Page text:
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Interventions to PTSD: Additional Commentary

April 2, 2013
Gap in a bridge

Photo courtesy of Ewen and Donabel

Our systematic review and meta-analysis’s most resonant finding is the glaring gap in reliable evidence to inform what we know about most interventions considered for preventing post-traumatic stress disorder. This is in part due to the relative youth of the formal PTSD diagnosis, compared to other prevalent psychiatric disorders such as major depressive disorder. In other words, the clinical community has not had the same amount of experience exploring the etiology of PTSD or approaches to intervene before the condition can be diagnosed as a clinically significant problem for the traumatized patient. However, the most fundamental reason for the literature dearth problem might be the sheer difficulty in delivering clinical interventions to recently traumatized populations, who can develop chronic PTSD as soon as 3 months after the traumatic event(s).

Let us surmise that most people experiencing early symptoms of PTSD seek help first from their primary care providers, who can screen their patients to evaluate symptom severity and make referrals linking the most at risk to specialty mental health providers. How do our findings guide the mental health specialist in providing care during this crucial window of time? We can say with a fair degree of confidence that psychological debriefing lacks support for its use. Our review may also provide potentially usable information for providers treating patients with acute stress disorder, but how this diagnosis will change in the upcoming fifth revision to the DSM scheduled for release in May 2013 is unclear. Perhaps even more applicable is our finding that collaborative care involving different treatment modalities as needed could best serve patients with severe PTSD symptoms before they are diagnosed. We should emphasize, though, that the single study of collaborative care that we found was based in a Level 1 trauma center equipped and prepared to offer a blend of medical care, specialty mental health services, and care management that was tailored to each patient’s needs.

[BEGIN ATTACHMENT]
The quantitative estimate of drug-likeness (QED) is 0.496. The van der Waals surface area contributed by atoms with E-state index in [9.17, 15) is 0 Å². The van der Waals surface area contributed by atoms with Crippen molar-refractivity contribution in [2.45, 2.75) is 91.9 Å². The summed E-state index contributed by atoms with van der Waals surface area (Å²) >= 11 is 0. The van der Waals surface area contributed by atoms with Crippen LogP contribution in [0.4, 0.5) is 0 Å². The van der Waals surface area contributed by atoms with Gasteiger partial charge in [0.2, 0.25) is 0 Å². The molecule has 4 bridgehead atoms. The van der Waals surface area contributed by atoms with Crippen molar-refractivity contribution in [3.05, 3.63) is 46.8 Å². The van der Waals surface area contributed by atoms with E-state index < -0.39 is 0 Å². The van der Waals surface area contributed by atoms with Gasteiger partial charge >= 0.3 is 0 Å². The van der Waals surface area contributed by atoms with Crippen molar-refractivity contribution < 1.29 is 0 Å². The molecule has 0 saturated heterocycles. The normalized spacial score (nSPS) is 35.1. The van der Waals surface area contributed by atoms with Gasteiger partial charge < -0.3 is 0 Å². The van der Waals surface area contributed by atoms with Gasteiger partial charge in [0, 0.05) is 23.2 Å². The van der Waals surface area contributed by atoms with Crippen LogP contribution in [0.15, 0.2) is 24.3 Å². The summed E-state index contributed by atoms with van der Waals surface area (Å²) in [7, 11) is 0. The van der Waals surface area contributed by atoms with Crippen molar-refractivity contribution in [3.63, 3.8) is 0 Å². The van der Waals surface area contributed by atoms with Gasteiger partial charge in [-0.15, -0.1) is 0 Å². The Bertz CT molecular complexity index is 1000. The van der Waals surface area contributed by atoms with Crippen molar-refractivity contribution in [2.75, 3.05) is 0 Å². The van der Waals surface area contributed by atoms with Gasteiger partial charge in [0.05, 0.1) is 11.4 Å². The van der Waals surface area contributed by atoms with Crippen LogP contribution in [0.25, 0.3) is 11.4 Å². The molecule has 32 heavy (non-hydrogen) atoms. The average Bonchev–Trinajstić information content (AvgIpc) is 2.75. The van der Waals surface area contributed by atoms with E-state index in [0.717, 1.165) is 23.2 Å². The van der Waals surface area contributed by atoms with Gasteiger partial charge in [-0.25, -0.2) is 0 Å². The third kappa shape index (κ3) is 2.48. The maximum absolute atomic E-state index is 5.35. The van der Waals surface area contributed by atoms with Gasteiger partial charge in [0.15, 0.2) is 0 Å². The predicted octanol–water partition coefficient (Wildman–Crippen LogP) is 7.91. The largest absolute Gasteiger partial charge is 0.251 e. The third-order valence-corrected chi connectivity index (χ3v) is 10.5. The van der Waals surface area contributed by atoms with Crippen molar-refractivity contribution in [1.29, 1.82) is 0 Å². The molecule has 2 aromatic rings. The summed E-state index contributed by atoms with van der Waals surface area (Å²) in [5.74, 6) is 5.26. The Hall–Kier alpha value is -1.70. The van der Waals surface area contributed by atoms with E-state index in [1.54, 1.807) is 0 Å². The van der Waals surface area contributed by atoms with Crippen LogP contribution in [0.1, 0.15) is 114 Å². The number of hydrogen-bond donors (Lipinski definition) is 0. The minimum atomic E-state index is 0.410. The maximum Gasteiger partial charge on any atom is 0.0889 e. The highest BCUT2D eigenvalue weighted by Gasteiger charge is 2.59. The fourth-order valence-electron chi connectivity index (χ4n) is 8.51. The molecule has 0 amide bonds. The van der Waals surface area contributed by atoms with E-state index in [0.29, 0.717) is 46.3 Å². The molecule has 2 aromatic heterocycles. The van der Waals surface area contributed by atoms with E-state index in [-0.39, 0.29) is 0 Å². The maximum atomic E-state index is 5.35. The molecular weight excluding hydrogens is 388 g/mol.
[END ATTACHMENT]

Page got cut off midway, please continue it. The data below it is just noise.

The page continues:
— Manny Coker-Schwimmer, MPH

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